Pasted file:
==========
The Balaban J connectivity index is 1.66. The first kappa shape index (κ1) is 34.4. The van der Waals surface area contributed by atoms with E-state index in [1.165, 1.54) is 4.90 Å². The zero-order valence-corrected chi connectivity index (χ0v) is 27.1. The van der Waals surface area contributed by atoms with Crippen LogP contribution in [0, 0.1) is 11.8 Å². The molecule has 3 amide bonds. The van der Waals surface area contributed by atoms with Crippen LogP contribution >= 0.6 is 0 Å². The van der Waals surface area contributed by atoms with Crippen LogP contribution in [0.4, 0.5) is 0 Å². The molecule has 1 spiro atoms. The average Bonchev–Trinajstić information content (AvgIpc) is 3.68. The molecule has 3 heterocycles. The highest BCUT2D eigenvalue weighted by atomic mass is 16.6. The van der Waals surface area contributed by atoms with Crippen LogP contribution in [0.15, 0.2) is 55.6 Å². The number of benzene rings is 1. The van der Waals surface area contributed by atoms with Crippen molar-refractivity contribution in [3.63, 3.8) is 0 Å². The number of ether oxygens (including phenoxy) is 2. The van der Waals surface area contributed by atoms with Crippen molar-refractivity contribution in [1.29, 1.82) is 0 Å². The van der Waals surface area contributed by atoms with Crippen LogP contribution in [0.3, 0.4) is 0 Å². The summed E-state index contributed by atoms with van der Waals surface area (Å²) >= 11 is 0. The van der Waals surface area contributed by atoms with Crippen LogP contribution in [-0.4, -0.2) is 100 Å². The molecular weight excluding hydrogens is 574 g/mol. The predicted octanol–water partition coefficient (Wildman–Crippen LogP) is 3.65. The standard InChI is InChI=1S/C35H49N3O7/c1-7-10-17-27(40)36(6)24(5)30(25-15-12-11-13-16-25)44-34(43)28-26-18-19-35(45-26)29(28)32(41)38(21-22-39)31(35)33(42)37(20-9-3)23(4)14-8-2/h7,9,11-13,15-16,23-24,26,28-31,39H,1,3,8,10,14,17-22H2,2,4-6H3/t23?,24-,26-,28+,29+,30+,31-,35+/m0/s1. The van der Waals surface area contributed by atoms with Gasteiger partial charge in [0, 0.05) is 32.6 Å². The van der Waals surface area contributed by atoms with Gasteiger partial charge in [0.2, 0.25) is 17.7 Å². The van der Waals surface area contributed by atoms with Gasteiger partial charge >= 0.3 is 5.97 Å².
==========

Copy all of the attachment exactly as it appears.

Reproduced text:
The Balaban J connectivity index is 1.66. The first kappa shape index (κ1) is 34.4. The van der Waals surface area contributed by atoms with E-state index in [1.165, 1.54) is 4.90 Å². The zero-order valence-corrected chi connectivity index (χ0v) is 27.1. The van der Waals surface area contributed by atoms with Crippen LogP contribution in [0, 0.1) is 11.8 Å². The molecule has 3 amide bonds. The van der Waals surface area contributed by atoms with Crippen LogP contribution >= 0.6 is 0 Å². The van der Waals surface area contributed by atoms with Crippen LogP contribution in [0.4, 0.5) is 0 Å². The molecule has 1 spiro atoms. The average Bonchev–Trinajstić information content (AvgIpc) is 3.68. The molecule has 3 heterocycles. The highest BCUT2D eigenvalue weighted by atomic mass is 16.6. The van der Waals surface area contributed by atoms with Crippen LogP contribution in [0.15, 0.2) is 55.6 Å². The number of benzene rings is 1. The van der Waals surface area contributed by atoms with Crippen molar-refractivity contribution in [3.63, 3.8) is 0 Å². The number of ether oxygens (including phenoxy) is 2. The van der Waals surface area contributed by atoms with Crippen molar-refractivity contribution in [1.29, 1.82) is 0 Å². The van der Waals surface area contributed by atoms with Crippen LogP contribution in [0.3, 0.4) is 0 Å². The summed E-state index contributed by atoms with van der Waals surface area (Å²) >= 11 is 0. The van der Waals surface area contributed by atoms with Crippen LogP contribution in [-0.4, -0.2) is 100 Å². The molecular weight excluding hydrogens is 574 g/mol. The predicted octanol–water partition coefficient (Wildman–Crippen LogP) is 3.65. The standard InChI is InChI=1S/C35H49N3O7/c1-7-10-17-27(40)36(6)24(5)30(25-15-12-11-13-16-25)44-34(43)28-26-18-19-35(45-26)29(28)32(41)38(21-22-39)31(35)33(42)37(20-9-3)23(4)14-8-2/h7,9,11-13,15-16,23-24,26,28-31,39H,1,3,8,10,14,17-22H2,2,4-6H3/t23?,24-,26-,28+,29+,30+,31-,35+/m0/s1. The van der Waals surface area contributed by atoms with Gasteiger partial charge in [0, 0.05) is 32.6 Å². The van der Waals surface area contributed by atoms with Gasteiger partial charge in [0.2, 0.25) is 17.7 Å². The van der Waals surface area contributed by atoms with Gasteiger partial charge >= 0.3 is 5.97 Å².